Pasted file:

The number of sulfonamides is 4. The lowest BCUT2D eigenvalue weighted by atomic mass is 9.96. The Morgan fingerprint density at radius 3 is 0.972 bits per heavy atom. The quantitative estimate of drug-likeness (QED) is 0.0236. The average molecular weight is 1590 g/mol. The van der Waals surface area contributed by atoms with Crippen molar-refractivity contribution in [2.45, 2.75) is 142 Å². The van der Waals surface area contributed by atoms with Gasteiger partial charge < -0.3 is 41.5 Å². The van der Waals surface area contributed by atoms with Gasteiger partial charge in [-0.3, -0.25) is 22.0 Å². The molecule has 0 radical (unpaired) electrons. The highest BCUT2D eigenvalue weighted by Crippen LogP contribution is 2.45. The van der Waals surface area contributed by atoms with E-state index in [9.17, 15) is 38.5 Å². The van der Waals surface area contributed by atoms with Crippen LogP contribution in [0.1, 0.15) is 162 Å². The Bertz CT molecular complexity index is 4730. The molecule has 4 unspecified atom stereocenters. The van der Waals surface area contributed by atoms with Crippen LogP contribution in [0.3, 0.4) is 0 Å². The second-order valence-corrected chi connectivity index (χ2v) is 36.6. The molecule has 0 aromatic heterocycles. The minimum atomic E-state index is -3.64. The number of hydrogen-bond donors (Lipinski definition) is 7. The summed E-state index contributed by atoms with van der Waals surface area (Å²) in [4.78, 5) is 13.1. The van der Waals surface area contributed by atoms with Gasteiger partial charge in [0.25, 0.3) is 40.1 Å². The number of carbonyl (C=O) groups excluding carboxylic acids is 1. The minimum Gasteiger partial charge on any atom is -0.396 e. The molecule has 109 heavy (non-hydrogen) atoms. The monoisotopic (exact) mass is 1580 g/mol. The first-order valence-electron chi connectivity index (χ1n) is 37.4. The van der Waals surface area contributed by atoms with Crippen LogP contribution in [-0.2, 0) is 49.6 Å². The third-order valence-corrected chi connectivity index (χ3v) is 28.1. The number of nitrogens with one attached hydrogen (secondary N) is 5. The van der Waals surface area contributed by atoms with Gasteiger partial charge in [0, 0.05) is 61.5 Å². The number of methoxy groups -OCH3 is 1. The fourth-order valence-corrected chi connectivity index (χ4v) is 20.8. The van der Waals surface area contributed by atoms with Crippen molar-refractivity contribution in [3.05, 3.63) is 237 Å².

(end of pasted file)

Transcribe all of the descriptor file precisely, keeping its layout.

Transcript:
The number of sulfonamides is 4. The lowest BCUT2D eigenvalue weighted by atomic mass is 9.96. The Morgan fingerprint density at radius 3 is 0.972 bits per heavy atom. The quantitative estimate of drug-likeness (QED) is 0.0236. The average molecular weight is 1590 g/mol. The van der Waals surface area contributed by atoms with Crippen molar-refractivity contribution in [2.45, 2.75) is 142 Å². The van der Waals surface area contributed by atoms with Gasteiger partial charge < -0.3 is 41.5 Å². The van der Waals surface area contributed by atoms with Gasteiger partial charge in [-0.3, -0.25) is 22.0 Å². The molecule has 0 radical (unpaired) electrons. The highest BCUT2D eigenvalue weighted by Crippen LogP contribution is 2.45. The van der Waals surface area contributed by atoms with E-state index in [9.17, 15) is 38.5 Å². The van der Waals surface area contributed by atoms with Crippen LogP contribution in [0.1, 0.15) is 162 Å². The Bertz CT molecular complexity index is 4730. The molecule has 4 unspecified atom stereocenters. The van der Waals surface area contributed by atoms with Crippen LogP contribution in [0.3, 0.4) is 0 Å². The second-order valence-corrected chi connectivity index (χ2v) is 36.6. The molecule has 0 aromatic heterocycles. The minimum atomic E-state index is -3.64. The number of hydrogen-bond donors (Lipinski definition) is 7. The summed E-state index contributed by atoms with van der Waals surface area (Å²) in [4.78, 5) is 13.1. The van der Waals surface area contributed by atoms with Gasteiger partial charge in [0.25, 0.3) is 40.1 Å². The number of carbonyl (C=O) groups excluding carboxylic acids is 1. The minimum Gasteiger partial charge on any atom is -0.396 e. The molecule has 109 heavy (non-hydrogen) atoms. The monoisotopic (exact) mass is 1580 g/mol. The first-order valence-electron chi connectivity index (χ1n) is 37.4. The van der Waals surface area contributed by atoms with Crippen LogP contribution in [-0.2, 0) is 49.6 Å². The third-order valence-corrected chi connectivity index (χ3v) is 28.1. The number of nitrogens with one attached hydrogen (secondary N) is 5. The van der Waals surface area contributed by atoms with Gasteiger partial charge in [0, 0.05) is 61.5 Å². The number of methoxy groups -OCH3 is 1. The fourth-order valence-corrected chi connectivity index (χ4v) is 20.8. The van der Waals surface area contributed by atoms with Crippen molar-refractivity contribution in [3.05, 3.63) is 237 Å².